Here are some highlights from Mike Licona's review of Ehrman's new book Forged. Ehrman's book contends that some of the New Testament books are forgeries. These include Acts, the two Epsitles bearing Peter's name, and six of Paul's Epistles.
The gist of Licona's assessment is that Ehrman repeatedly brings up partial information and dismisses arguments that disagree far too quickly.
Ehrman appear[s] to take a different approach, assuming all of the 27 are guilty of false attribution until nearly unimpeachable evidence to the contrary can be presented. Evidence of this approach can be seen when the evidence for traditional authorship is dismissed too quickly or when arguments against the tradition authorship are strikingly weak....Unfortunately, because many of Ehrman's readers will go no further than reading Forged, they will fall prey to some very poor arguments....
An example of partial information that ends up misleading:
In chapter five, Ehrman turns to some of the motive behind ancient forgeries. In the cases presented in this chapter, the Christians were responding to their conflicts with Jews and pagans. After discussing some of the literature he writes, "the authors intended to deceive their readers, and their readers were all too easily deceived" (159). Although Ehrman is correct, it is likewise noteworthy that none of the literature he cites became canonical. Ehrman fails to mention that....
...In a book where he is identifying deceit, it's ironic that Ehrman himself engages in misleading his readers. In a technical sense, he's correct: the reason we have the present literature in the New Testament is because a theologically orthodox group won the theology war. However, the impression Ehrman leaves his readers is that the only things distinguishing the literature that made it into the New Testament from the literature that did not is the results of a vote....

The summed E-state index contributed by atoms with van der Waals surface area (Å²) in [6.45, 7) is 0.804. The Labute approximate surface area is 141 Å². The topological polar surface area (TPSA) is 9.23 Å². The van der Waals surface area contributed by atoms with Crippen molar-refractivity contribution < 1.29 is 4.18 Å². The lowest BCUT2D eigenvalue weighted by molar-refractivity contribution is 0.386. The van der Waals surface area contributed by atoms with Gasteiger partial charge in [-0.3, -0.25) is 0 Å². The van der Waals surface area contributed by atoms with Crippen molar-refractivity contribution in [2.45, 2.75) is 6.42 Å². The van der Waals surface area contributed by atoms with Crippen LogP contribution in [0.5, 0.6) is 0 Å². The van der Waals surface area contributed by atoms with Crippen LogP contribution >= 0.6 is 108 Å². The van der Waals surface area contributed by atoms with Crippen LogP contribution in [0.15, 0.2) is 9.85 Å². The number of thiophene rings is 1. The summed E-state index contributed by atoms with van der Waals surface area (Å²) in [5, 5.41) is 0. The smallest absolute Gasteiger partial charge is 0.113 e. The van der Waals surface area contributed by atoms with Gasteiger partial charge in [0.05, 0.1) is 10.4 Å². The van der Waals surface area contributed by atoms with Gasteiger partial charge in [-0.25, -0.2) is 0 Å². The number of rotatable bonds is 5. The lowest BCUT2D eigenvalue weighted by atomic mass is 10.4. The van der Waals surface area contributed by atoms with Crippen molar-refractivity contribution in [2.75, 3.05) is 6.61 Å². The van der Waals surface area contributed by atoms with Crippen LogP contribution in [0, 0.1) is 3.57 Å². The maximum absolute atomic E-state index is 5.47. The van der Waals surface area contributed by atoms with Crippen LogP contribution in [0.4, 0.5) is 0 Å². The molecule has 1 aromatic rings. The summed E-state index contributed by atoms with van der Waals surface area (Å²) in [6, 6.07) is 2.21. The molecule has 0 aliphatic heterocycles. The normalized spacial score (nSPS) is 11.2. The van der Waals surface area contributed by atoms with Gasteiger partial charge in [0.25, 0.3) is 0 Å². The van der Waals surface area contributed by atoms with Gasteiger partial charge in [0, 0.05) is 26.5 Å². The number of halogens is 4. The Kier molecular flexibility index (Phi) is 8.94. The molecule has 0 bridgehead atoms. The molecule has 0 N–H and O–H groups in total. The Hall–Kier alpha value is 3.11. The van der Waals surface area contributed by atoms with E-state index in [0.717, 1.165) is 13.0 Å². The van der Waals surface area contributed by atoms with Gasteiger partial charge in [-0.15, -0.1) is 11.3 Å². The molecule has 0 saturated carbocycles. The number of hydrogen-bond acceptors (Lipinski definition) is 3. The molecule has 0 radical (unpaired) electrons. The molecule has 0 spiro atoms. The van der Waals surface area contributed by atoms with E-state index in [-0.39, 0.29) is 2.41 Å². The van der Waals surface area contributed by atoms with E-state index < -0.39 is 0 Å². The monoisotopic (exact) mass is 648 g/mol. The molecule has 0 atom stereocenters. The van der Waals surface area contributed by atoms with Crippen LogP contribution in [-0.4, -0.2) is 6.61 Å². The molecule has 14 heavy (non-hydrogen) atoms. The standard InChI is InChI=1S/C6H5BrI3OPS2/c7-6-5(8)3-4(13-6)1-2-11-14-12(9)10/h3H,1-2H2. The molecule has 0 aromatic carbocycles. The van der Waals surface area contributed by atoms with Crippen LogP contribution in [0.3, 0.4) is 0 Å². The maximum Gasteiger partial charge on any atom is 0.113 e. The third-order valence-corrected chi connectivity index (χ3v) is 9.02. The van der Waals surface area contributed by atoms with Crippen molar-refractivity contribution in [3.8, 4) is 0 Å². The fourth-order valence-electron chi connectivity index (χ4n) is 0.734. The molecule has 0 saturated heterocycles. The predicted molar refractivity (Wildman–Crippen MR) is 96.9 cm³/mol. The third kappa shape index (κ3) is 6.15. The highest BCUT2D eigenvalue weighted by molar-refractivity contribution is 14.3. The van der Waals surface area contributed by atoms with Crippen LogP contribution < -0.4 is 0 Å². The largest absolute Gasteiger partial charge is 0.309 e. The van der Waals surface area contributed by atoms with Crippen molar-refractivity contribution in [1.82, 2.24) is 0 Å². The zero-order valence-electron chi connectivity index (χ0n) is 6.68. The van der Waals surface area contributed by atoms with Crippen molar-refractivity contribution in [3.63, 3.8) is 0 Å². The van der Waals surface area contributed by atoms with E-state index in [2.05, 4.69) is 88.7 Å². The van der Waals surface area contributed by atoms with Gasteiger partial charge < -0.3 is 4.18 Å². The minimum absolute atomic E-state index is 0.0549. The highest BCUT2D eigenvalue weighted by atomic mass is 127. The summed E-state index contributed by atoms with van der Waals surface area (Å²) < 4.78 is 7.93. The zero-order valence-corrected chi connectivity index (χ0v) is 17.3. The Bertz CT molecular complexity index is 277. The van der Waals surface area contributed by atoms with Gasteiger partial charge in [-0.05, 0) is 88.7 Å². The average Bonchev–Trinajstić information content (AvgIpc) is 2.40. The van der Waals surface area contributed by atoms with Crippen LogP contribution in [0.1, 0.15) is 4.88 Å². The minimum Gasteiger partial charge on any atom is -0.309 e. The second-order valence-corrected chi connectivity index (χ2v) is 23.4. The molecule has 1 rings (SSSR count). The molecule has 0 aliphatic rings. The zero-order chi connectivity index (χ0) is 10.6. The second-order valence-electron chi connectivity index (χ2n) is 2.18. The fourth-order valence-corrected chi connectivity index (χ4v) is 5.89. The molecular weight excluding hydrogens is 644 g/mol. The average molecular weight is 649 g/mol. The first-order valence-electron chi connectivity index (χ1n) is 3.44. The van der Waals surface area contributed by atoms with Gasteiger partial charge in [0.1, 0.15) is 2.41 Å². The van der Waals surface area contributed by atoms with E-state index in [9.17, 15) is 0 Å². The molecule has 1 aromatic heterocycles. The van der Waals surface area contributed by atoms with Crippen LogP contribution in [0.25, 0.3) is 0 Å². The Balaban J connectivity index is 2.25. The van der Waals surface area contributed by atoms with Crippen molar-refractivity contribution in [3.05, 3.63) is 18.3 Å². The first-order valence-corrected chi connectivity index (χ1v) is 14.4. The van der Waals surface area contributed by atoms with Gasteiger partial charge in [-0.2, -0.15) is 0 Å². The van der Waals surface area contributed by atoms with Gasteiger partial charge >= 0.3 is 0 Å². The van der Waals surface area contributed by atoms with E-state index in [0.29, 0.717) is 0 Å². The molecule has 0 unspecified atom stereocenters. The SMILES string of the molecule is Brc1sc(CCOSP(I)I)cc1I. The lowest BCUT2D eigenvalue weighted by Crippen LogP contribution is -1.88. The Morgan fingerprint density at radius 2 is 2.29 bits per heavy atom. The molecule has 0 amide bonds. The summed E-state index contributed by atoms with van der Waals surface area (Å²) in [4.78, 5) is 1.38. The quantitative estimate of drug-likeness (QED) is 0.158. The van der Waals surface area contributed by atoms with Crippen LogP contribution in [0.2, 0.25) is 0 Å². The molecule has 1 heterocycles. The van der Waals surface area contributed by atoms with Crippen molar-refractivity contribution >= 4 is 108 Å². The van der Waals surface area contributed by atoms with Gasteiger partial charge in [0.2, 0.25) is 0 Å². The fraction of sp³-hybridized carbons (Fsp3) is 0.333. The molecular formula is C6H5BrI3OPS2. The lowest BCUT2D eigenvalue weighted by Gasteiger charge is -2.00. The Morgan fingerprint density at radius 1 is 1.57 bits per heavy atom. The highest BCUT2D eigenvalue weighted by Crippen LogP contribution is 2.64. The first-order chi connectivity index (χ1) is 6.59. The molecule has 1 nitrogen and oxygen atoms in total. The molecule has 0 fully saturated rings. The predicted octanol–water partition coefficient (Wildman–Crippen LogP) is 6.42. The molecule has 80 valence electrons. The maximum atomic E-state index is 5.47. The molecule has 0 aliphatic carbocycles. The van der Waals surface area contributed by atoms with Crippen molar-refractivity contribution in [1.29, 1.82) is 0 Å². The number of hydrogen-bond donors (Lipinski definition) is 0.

But sometimes the winners deserve to win [for historical reasons]....
Ehrman considers Acts a forgery because it supposedly presents a relationship between Peter and Paul that is contradicted in the Epistles. In Acts, they are in agreement, but the Epistles show them in conflict. Licona points out a simple explanation available in the text Ehrman cites,
However, in Galatians 2:11-14 (an undisputed letter), Paul tells us that he opposed Peter to his face when he withdrew from eating with Gentiles....Ehrman recognizes there are ways of reconciling these differences. But he extends no charity in such exercise....But Ehrman will have none of it. Coult it be because it would throw a wrench in his views?
With regards to another of Ehrman's arguments that Acts is a forgery:
Although he provides reasons, he fails to mention even in an endnote that many schoalrs disagree and have provided answers to what Ehrman regards as conclusive.
Licona notes another flaw in Ehrman's reasoning. Ehrman argues against the authenticity of these books because they are so long to have been cost prohibitive at the time except for someone very wealthy, and the authors we traditionally credit were not wealthy. Licona gives some facts that mitigate this argument, but then points out that Ehrman himself provides evidence against his own argument. Ehrman lists the Epistles he disputes with their word count, and also lists the Epistles he considers legitimate - some of which are longer than the ones he thinks are too long to be legitimate.
Licona concludes that raising a discussion of the legitimate authorship of the New Testament is a useful thing, but that Ehrman's arguments are weak so that he "is left with a firm grasp on an empty sack." Unfortunately, Ehrman's books continue to trouble some Christians laying seeds of doubt about the legitimacy of the New Testament, and therefore the truth of Christianity. But his latest book follows his pattern in the others. Partial facts, flawed arguments, and dismissal of counter-evidence that deserve more credit. Ehrman's arguments aren't anything that should cause us to doubt the New Testament is historically reliable.
Michael Kruger author of the Heresy of Orthodoxy will be a guest on the radio program April 11 to discuss Ehrman's new book.